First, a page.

We try to understand issues that are above our heads. Sometime we venture second-guessing our way through subsequent discussion muted, if not, humiliated, for failing due diligence. Perhaps this explains the prevailing disorientation of issues. It seems we’re consistently scattered in our views.
Loss of disposition: The cronyism sealed between the NMI and BSI was done at the exclusion of other key players, including the indigenous people. We are dumbfounded by the policy of domination and subordination via projects purportedly “too big to fail.”
It is basically neocolonialism in business form where the message is “you’re too small and helpless to dispose of our future.” We’ll do it for you!
A mega project was introduced known as integrated resort, the full plan of which we haven’t seen nor has it been shared with the indigenous people. Or do we take it for granted that it’s “too big to fail”?
Now there’s concern that the mega project may be too big for the outdated basic infrastructure in Garapan. What happens when it moves up north? Do we have CIP funds for emplacement of sufficient water, power, and a new sewer system in Marpi?
The oversight of this issue alone threatens to dampen the anticipated growth of the local economy. It slams new sources of revenue generation that places the fiscal crisis in wider and deeper hole. And it reverts to leadership’s lack of vision or foresight in what it takes to instill sturdy wealth and jobs creation. It’s a huge patch-up job or agenda like running with buckets to fetch water to put out a huge marshland fire.
Unless we muster the conviction to take back what’s ours, it simply means that our future is entirely in the hands of the NMI and BSI. The agenda is simple: gradual dominance and subordination. It means destroying our traditional economy first, followed by turning each of us into servile employees.
Fascinating though why China forced Macau to engage in economic diversification. In other words, it could have casino but must develop other sectors to support it over holding as the mainstay. Does this policy make sense? Why embrace an industry that would render most of our people very poor? Hasn’t this happened recently to Native Americans, many of whom are “shockingly poor?” Is there a lesson to draw from this experience before subjecting our people to the same fate?
Unconventional enemy: Let’s take the Islamic State and al-Qaida’s global agenda on death and destruction against the West. While the Paris and San Bernadino carnage may be distant from the NMI, it should be understood that their strength in numbers (millions) is all over Asia. Have we been eyeing their movements too? Or do we even have a halfway decent intelligence unit assigned solely for this purpose?
Crackdown: China is set to launch a nationwide crackdown on the rampant abuse of the state-backed China UnionPay card payment system, according to a recent story in the South China Morning Post. It would require registration of mobile “point of service” transaction across nationwide.
“It is likely to have a significant effect in Macau as insiders say the countrywide crackdown is linked to widespread abuse of the system uncovered in world’s biggest casino hub last year.
“Although the tightening by China UnionPay is a nationwide campaign, its effect is expected to be felt hardest in the former Portuguese enclave, where the proliferation of illegal mobile POS devices has been most rampant.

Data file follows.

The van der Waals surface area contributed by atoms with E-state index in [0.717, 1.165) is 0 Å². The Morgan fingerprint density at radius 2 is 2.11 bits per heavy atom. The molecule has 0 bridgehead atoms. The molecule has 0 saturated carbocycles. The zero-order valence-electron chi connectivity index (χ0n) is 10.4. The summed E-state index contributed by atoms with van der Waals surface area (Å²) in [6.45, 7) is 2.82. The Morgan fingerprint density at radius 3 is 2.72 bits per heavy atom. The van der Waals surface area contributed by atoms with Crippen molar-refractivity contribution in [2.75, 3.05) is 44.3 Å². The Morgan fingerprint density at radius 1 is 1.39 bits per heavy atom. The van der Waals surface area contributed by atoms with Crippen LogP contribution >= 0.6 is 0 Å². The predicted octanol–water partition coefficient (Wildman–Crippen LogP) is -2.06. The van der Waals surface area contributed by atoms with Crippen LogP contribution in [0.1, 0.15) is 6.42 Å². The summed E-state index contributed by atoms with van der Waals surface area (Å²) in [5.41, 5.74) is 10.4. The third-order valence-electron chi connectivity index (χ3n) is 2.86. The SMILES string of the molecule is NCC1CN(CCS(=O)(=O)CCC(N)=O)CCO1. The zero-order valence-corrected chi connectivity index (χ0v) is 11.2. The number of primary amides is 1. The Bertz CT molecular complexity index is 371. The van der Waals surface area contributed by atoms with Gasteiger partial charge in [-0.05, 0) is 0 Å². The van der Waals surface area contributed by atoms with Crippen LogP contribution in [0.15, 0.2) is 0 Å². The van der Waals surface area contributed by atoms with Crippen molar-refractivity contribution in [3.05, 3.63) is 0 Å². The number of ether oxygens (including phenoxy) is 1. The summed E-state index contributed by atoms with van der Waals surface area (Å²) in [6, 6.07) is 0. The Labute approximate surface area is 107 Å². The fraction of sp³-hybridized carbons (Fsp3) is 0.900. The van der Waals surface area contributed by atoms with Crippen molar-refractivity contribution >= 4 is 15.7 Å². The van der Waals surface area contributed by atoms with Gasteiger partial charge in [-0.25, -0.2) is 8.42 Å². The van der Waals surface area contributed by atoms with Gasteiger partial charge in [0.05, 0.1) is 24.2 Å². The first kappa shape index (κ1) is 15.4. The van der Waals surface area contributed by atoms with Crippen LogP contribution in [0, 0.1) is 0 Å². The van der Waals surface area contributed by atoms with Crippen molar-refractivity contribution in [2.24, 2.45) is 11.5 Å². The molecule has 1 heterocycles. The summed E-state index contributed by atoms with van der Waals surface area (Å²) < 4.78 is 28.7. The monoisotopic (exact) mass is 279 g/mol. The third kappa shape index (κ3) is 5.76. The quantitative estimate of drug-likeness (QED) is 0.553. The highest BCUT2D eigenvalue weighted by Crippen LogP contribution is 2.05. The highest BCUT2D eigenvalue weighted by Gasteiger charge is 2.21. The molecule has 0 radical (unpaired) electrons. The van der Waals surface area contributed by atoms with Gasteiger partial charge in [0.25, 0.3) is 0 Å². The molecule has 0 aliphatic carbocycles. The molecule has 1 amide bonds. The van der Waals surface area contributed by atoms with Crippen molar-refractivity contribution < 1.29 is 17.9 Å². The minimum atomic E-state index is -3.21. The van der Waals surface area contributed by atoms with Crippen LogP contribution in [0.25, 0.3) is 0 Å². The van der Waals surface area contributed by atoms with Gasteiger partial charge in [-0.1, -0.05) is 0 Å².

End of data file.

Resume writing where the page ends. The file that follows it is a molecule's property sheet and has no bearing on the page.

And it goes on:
“An industry consultant in Macau said the new tightening measures would undoubtedly have a chilling short-term effect on gaming revenues, but could actually be beneficial for the industry in the longer run.”
A certain firm was allowed to build a demo-house using shipping containers at the Garapan Fishing Base. It may be well intended but it’s an area where no one is allowed to build permanent structures. Where did Skywalker secure its permanent fixture permission and is it leasing the place? If not, who gave the green light that use of the land and permanent fixture are permissible?
Understandably, family homes were destroyed by a superstorm. We’re used to picking up the pieces rebuilding by availing of federal assistance combined with what the family pocketbook could pitch in. Is this program linked with the housing program here (NMHC)? If not, is there a reason for its exclusion? I’d like to hear what it has to say in terms of meeting certain federal standards in the construction of strong, safe and sanitary housing.
‘I never left.’
An islander wrote a very thoughtful poem about his cultural and traditional affinity to the land and sea. Quite a simple poem but loaded with substance and wisdom.
He said he’s dreamt of the past and can never go back. He’s planted taro and bananas on the land, and fished in the waters, as did his ancestors.
He pointed out that he can’t return to the land and sea that he loves because “I never left.” It’s a view of our past anchored to our island’s cultural tradition. Yes, a lot of changes may have occurred against what’s ours, but are fully tethered to our land. We’re still here!
What gives the indigenous people here their identity? Citizenship? Is it genetics, social structure, legal system and DNA? Isn’t it the land, Our Motherland, upon which we were born? In this context, it would seem to me that everything else is an offshoot.
A well-read Filipino writer Montelibano said: “The parent is land and identity, land that is country, land that is home to a people, land that gives nominates the identity of a race. If the land where we were all born, the land where our ancestors were born, had not been the Philippines, there will be another race but no Filipino. Land gives the identity, not the citizenship.”